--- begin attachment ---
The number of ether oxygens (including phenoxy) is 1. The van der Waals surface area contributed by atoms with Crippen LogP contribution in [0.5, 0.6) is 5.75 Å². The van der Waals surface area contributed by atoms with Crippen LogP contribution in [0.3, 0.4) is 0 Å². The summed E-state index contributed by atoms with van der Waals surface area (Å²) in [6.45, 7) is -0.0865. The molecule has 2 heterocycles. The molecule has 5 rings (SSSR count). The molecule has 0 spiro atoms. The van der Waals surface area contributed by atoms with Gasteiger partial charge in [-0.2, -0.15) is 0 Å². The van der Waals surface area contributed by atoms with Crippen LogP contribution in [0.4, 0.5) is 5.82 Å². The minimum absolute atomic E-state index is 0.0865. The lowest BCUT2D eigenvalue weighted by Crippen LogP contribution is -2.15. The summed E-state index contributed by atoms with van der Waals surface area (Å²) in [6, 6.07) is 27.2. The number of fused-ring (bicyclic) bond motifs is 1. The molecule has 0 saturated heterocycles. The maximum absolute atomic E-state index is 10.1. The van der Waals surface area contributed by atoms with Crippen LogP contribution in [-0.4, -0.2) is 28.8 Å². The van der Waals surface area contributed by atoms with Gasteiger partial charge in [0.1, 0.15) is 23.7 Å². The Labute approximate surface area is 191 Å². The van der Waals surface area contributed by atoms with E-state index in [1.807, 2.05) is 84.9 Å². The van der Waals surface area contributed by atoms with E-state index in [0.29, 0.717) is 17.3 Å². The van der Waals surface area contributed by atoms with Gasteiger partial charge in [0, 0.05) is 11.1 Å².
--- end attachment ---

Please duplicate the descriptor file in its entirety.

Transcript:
The number of ether oxygens (including phenoxy) is 1. The van der Waals surface area contributed by atoms with Crippen LogP contribution in [0.5, 0.6) is 5.75 Å². The van der Waals surface area contributed by atoms with Crippen LogP contribution in [0.3, 0.4) is 0 Å². The summed E-state index contributed by atoms with van der Waals surface area (Å²) in [6.45, 7) is -0.0865. The molecule has 2 heterocycles. The molecule has 5 rings (SSSR count). The molecule has 0 spiro atoms. The van der Waals surface area contributed by atoms with Gasteiger partial charge in [-0.2, -0.15) is 0 Å². The van der Waals surface area contributed by atoms with Crippen LogP contribution in [0.4, 0.5) is 5.82 Å². The minimum absolute atomic E-state index is 0.0865. The lowest BCUT2D eigenvalue weighted by Crippen LogP contribution is -2.15. The summed E-state index contributed by atoms with van der Waals surface area (Å²) in [6, 6.07) is 27.2. The number of fused-ring (bicyclic) bond motifs is 1. The molecule has 0 saturated heterocycles. The maximum absolute atomic E-state index is 10.1. The van der Waals surface area contributed by atoms with Crippen LogP contribution in [-0.4, -0.2) is 28.8 Å². The van der Waals surface area contributed by atoms with Gasteiger partial charge in [0.1, 0.15) is 23.7 Å². The Labute approximate surface area is 191 Å². The van der Waals surface area contributed by atoms with E-state index in [1.807, 2.05) is 84.9 Å². The van der Waals surface area contributed by atoms with E-state index in [0.29, 0.717) is 17.3 Å². The van der Waals surface area contributed by atoms with Gasteiger partial charge in [0, 0.05) is 11.1 Å².